Presentation on theme: "The Biosphere Chapter 3. Section 1: What is Ecology? Ecology – the scientific study of interactions among organisms and between organisms and their environment,"— Presentation transcript:
Section 1: What is Ecology? Ecology – the scientific study of interactions among organisms and between organisms and their environment, or surroundings.
Biosphere – the combined portions of the planet in which all of the life exists, including land, water, and air, or atmosphere. It extends from about 8 km above Earth’s surface to 11 km below the ocean surface.
Levels of Organization To understand relationships within the biosphere, ecologists ask questions about events and organisms that range in complexity from a single individual to the entire biosphere.
Levels of Organization Species - a group of organisms so similar to one another that they can interbreed and produce fertile offspring. Populations – groups of individuals that belong to the same species and live in the same area. Communities – different populations that live together in a defined area. –These clams that live near an ocean vent constitute a population
Levels of Organization Ecosystem – a collection of all organisms that live in a particular place, together with their nonliving, or physical, environment. Biome – a group of ecosystems that have the same climate and similar dominant communities.
Ecological Methods Regardless of the tools they use, scientists conduct modern ecological research using three basic approaches: observing, experimenting, and modeling. All of these approaches rely on the application of scientific methods to guide ecological inquiry.
Section 2:Energy Flow Producers – organisms that make their own food (autotrophs). Autotrophs – plants, some algae and certain bacteria can capture energy from sunlight or chemicals and use that energy to produce food. Sunlight is the main energy source for life on Earth. Some types of organisms rely on the energy stored in inorganic chemical compounds.
Energy Flow – From the Sun Photosynthesis –the conversion of light energy into chemical energy which is stored within organic compounds.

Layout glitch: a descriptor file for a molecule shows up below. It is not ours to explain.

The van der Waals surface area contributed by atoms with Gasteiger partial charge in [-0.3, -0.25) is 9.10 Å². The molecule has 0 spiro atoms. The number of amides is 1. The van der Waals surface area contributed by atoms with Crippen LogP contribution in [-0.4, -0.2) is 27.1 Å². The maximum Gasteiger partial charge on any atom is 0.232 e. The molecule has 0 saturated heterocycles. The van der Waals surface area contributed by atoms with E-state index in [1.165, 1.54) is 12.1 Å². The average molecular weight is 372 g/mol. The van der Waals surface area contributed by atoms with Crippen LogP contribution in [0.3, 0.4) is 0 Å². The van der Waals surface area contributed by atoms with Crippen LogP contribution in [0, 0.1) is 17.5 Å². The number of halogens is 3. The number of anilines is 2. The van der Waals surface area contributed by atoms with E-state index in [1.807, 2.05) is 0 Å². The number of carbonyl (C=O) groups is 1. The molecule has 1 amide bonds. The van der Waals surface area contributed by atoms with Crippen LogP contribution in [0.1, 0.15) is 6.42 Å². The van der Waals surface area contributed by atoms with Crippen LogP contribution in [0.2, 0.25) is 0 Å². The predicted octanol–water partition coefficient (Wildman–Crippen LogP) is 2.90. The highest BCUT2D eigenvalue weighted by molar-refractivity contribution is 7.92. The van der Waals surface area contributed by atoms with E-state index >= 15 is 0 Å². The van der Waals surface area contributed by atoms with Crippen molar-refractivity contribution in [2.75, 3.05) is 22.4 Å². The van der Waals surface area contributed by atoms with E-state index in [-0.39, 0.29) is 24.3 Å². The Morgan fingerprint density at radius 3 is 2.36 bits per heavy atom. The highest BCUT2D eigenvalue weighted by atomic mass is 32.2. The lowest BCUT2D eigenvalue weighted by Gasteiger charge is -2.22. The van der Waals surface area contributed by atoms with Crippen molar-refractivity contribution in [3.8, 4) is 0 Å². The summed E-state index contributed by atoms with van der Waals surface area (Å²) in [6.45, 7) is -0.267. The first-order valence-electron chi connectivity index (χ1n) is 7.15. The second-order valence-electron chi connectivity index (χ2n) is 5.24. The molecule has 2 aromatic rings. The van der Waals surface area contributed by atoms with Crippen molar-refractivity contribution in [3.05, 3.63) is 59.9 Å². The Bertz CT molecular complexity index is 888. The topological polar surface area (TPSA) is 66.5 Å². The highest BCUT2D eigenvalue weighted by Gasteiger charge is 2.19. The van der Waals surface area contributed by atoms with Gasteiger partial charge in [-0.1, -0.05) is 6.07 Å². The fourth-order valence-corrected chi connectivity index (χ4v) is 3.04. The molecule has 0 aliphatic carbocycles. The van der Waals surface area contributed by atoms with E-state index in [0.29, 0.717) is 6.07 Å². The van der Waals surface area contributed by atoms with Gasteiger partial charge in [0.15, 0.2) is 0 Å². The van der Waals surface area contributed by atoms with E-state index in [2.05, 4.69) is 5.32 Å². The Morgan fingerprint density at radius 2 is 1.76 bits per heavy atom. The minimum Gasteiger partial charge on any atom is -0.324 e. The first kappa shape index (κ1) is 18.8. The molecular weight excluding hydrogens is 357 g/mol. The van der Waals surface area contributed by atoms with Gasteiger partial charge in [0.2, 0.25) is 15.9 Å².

Energy Flow – With NO Light! Chemosynthesis – when organisms use chemical energy to produce carbohydrates. Such as sulfur bacteria converting sulfur compounds into carbohydrates around thermal vents in the ocean. Ex: Chemosynthetic Bacteria Thermal vent
Consumers Heterotrophs – organisms that rely on other organisms for their energy and food supply; also known as consumers. Consumers include animals, bacteria & fungi
Energy Flow – Consumer Types Herbivores – animals that obtain energy by eating only plants. Ex: cows & caterpillars Carnivores – organisms that obtain energy by eating animals. Ex: snakes, dogs & owls Omnivores – organisms that obtain energy by eating both plants and animals. Ex: humans, bears & crows Detritivores – organisms that feed on plants and animal remains and dead matter (detritus). Ex: mites, earthworms & snails Decomposers – break down organic matter. Ex: bacteria & fungi
Feeding Relationships Energy flows through an ecosystem in one direction, from the sun or inorganic compounds to autotrophs (producers) and then to various heterotrophs (consumers). Food chain – a series of steps in which organisms transfer energy by eating and being eaten.
Tertiary and secondary consumers Secondary and primary consumers Primary consumers Producers (Plants, algae, phytoplankton) Detritivores (Prokaryotes, fungi, certain animals) Wastes and dead organisms Food Web – the feeding relationships among the various organisms in an ecosystem form a network of complex interactions; the interactions of all the food chains in an ecosystem.